Tuesday, July 23, 2013

EIA electricity reporting appears contradictory

The U.S. Energy Information Administration (EIA) posted a couple of things today that aren't contradictory, but appear to be.

Wholesale electricity prices rose across the United States | EIA

Image from source article
Average on-peak, day-ahead wholesale electricity prices rose in every region of the Lower 48 states in first-half 2013 compared to first-half 2012. The most important factor was the rise in the price of natural gas (the marginal fuel for generation in much of the nation) in 2013 compared to 10-year lows in April 2012. 
However, the increase in power prices was not uniform across electric markets as regional natural gas supply issues drove larger increases in the Northeast and Pacific Northwest.
Prices in New England were the highest in the nation mostly because of pipeline constraints that limited the delivery of natural gas. This factor drove electricity prices in New England and New York above $200 per megawatthour (MWh) for several days this winter.... continue reading at EIA site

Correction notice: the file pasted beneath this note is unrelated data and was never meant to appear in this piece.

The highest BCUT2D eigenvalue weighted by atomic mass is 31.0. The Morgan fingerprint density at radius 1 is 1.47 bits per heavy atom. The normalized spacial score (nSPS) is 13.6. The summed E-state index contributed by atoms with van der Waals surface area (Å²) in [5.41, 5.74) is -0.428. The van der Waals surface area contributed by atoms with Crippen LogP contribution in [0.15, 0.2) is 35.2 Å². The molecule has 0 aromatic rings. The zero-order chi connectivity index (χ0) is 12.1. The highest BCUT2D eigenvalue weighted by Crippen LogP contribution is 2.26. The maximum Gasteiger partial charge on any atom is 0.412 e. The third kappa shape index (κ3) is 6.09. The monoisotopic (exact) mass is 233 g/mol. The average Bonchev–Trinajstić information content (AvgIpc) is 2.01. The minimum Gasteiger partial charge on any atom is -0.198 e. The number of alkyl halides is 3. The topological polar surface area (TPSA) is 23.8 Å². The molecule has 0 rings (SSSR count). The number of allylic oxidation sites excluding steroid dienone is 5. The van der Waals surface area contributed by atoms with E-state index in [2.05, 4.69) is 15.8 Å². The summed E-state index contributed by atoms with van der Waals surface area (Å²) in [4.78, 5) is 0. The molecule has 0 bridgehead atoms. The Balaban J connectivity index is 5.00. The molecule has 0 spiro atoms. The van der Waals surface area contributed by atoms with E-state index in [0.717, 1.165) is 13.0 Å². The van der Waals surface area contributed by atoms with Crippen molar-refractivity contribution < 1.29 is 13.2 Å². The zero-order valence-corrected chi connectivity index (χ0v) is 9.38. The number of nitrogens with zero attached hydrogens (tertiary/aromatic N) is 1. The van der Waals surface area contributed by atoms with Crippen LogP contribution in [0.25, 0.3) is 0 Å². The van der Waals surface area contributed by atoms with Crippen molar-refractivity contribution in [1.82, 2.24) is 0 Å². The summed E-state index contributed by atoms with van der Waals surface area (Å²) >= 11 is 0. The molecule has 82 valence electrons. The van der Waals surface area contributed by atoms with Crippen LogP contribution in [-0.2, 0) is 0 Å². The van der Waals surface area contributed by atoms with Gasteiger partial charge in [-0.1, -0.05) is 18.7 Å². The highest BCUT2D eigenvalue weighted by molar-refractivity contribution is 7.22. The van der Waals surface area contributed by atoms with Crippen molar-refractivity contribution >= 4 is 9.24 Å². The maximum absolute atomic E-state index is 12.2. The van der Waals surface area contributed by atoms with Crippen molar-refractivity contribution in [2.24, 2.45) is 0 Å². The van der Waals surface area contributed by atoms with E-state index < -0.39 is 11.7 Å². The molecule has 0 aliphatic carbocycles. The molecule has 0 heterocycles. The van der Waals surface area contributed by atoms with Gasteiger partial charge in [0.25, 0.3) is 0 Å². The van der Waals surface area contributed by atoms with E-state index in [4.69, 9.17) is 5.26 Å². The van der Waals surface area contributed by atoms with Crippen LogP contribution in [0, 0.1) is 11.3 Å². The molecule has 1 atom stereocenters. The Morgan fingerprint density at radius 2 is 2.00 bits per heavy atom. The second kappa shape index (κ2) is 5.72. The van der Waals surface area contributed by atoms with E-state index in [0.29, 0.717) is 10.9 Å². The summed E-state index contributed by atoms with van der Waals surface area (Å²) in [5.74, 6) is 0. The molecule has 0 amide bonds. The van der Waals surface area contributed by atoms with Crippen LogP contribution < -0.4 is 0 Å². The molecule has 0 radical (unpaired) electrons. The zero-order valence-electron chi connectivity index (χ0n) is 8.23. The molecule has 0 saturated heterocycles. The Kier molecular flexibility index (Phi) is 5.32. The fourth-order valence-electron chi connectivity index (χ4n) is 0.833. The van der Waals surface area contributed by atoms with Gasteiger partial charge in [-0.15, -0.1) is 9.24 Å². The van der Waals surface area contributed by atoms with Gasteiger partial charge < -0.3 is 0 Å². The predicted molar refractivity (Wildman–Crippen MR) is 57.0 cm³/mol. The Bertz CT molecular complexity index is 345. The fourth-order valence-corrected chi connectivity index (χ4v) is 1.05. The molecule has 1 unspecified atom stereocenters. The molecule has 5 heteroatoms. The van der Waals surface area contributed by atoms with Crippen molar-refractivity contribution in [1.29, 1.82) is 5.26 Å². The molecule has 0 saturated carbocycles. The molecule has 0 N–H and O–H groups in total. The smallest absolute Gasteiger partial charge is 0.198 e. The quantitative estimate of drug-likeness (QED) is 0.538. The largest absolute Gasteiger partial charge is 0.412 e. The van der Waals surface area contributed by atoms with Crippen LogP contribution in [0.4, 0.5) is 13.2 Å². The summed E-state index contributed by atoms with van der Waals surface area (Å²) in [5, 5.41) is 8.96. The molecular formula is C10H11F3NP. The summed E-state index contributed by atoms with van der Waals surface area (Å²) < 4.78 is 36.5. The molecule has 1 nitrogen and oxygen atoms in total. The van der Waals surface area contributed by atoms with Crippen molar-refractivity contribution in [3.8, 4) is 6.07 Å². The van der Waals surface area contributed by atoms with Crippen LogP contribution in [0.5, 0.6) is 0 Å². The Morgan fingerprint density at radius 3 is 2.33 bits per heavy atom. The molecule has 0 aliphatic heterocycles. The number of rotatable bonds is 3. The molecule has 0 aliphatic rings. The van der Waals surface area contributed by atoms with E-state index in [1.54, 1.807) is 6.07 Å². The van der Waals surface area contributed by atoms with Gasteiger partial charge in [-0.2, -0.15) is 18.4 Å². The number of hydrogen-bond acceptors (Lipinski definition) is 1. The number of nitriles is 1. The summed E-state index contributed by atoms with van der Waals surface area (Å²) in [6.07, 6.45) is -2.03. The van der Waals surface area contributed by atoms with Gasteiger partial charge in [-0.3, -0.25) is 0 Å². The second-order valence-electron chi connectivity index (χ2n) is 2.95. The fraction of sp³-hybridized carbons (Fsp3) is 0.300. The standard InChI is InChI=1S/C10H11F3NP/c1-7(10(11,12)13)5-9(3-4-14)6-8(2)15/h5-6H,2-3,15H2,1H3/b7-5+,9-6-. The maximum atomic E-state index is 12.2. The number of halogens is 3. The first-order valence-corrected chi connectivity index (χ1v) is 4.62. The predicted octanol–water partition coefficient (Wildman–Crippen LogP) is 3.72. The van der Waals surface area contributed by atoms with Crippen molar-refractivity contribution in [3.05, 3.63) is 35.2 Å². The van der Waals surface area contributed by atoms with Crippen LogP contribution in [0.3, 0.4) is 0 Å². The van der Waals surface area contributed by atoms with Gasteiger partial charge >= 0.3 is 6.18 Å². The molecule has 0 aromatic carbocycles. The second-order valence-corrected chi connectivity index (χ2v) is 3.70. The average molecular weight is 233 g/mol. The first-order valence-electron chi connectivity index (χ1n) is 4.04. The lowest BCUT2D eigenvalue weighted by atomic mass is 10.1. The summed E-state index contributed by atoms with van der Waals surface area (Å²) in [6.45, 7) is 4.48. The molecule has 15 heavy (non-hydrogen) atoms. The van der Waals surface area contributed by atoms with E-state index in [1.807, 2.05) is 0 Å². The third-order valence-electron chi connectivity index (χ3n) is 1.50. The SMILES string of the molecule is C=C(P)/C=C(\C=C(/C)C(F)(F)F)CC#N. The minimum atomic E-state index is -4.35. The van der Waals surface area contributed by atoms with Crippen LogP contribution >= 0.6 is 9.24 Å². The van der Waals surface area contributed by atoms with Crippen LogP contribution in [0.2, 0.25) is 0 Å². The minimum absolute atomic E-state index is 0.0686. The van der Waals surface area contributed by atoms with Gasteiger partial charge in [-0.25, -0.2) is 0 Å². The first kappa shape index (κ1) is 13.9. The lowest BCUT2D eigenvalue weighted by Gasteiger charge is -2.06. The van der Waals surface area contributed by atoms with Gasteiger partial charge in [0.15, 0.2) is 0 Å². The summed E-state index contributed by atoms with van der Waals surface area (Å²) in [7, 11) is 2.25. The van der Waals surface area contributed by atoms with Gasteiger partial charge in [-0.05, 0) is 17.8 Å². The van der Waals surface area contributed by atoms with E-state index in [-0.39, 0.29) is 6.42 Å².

However, the price paid for delivered power doesn't change proportionally with market rates.

The year-to-date average retail pricing data, as of the end of May, was also just released from the EIA, and it shows only a 1.6% in pricing over the past year (and only 1.1% in New England).  That figure is total distributor revenue divided by the total billed consumption.  Much of the electricity purchased is done so on contract (not through a market), and much of the electricity bill is not for the electricity commodity.

Comparable data is not available for Ontario, but using monthly reports for May 2013 and May 2012, the wholesale rate (HOEP) was up 43%, the cost of electricity up 12% (HOEP plus class B global adjustment) and the total of market electricty charges up over 9%.

No comments:

Post a Comment